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Ten herbs you can grow in your apartment
By Kelly L. Walker
You don’t need a yard with a garden to access fresh herbs year-round for use in your favorite dishes — and I’m not referring to those plastic boxes at the supermarket. Herbs thrive in pots on sunny windowsills, so even an apartment-dwelling cook can enjoy them with ease.
Tip: Herbs love to be used and abused, so frequent removal of leaves for cooking helps keep these plants bushy and active. If you lack south-facing windows, a fluorescent light bulb can often provide sufficient light for an indoor garden.
A star for thriving on neglect, rosemary flourishes in south-facing windows where sun is most plentiful. Like many herbs, it can be grown from small cuttings of outdoor plants, if available.
Also a sun-lover, basil will grow full and lush year-round if kept warm enough. Pinching off its flowering tips keeps its foliage thick for regular harvest.
Oregano prospers in abundant indirect sunlight with little attention besides frequent harvest to keep the plant from growing leggy.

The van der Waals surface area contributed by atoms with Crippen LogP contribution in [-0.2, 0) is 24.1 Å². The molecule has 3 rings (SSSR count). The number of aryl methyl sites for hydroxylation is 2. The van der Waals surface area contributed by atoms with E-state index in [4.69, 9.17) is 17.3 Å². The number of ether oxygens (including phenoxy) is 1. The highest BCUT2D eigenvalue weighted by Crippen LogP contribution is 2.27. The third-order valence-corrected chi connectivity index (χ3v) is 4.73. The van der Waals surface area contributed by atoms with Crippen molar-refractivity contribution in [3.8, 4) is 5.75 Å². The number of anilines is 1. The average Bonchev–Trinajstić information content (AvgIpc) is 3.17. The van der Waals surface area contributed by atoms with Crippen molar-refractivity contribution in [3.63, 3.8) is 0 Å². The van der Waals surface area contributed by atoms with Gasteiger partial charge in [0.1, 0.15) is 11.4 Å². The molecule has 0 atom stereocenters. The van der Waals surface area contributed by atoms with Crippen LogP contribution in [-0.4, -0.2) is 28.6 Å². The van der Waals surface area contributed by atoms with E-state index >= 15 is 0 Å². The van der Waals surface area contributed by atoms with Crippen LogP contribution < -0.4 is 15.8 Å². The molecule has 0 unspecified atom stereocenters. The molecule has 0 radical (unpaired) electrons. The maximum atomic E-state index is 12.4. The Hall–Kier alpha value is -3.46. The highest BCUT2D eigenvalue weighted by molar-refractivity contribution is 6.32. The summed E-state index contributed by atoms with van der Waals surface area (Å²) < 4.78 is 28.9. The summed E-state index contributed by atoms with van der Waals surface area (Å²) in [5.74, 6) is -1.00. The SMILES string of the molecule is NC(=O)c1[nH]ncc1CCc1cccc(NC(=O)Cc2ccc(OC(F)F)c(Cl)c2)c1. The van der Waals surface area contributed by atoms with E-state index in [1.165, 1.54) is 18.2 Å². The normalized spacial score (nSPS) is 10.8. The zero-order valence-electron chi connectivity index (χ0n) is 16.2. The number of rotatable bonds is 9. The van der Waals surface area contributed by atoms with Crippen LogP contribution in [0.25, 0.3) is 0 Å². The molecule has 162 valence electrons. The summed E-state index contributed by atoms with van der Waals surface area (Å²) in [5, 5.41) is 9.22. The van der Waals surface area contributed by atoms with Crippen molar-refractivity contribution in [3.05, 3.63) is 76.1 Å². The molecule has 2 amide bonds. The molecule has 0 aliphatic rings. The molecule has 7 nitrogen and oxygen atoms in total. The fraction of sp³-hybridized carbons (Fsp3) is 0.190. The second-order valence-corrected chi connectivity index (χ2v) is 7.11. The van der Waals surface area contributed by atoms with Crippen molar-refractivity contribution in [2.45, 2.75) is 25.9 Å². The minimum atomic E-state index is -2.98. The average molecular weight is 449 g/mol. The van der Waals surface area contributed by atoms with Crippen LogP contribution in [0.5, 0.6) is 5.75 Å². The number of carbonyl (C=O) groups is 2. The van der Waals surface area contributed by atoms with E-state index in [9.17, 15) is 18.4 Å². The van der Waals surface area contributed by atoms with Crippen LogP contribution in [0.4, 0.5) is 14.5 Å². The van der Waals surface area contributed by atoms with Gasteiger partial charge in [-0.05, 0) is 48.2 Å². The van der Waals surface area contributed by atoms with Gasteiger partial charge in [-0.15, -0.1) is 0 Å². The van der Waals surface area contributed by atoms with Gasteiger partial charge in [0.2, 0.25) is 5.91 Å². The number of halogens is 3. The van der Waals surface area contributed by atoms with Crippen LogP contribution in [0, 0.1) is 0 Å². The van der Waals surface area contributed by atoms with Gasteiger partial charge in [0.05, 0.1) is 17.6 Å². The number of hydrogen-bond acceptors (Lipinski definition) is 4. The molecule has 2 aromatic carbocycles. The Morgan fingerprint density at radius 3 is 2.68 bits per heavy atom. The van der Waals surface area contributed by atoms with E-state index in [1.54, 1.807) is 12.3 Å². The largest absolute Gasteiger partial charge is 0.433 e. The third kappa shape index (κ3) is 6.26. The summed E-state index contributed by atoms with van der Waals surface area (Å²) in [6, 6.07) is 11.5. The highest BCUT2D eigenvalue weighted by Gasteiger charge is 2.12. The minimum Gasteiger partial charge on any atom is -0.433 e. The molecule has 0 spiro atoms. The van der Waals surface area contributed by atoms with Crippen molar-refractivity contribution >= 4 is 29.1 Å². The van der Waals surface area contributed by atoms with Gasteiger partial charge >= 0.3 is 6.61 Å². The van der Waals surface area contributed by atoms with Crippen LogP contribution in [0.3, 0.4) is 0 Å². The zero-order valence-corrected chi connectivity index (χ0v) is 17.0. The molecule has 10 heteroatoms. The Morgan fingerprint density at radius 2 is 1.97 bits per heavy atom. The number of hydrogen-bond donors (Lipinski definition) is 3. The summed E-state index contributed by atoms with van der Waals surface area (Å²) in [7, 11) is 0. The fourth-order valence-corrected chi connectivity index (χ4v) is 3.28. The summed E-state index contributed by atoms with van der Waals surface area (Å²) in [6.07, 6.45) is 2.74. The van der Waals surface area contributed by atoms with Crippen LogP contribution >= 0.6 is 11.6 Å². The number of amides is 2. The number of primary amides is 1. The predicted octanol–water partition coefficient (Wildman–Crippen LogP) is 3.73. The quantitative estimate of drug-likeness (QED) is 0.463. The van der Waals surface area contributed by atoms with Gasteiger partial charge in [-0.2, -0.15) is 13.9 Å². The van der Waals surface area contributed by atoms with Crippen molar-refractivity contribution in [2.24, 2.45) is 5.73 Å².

An essential culinary herb, thyme comes in numerous varieties with diverse flavors and can grow in eastern or western windows if the southern sills are occupied.
Famous for its stubborn survival and for spreading, mint is easily harnessed in a pot indoors (or out) for a multitude of culinary and medicinal uses.
Stevia may be a less classical herb, but don’t overlook its low-calorie sweetening powers. Perfect for sweet teas or standalone treats, this South American plant needs plenty of sunlight and an occasional mist of water for humidity.
Chives boast round lavender flower heads that are edible but may impair the flavor of the leaves, so you may opt to snip off the flower buds of half your crop.
With attractive, gray-green leaves, sage adds beauty to a sunny part of the home, as well as key flavor to many dishes.
On the less hardy side but well worth the challenge, parsley is best grown in a window with southern exposure, and its soil should not be allowed to dry out.
Finally, lemongrass is a common ingredient in Asian cooking and teas, and its soil may be left to dry out between waterings.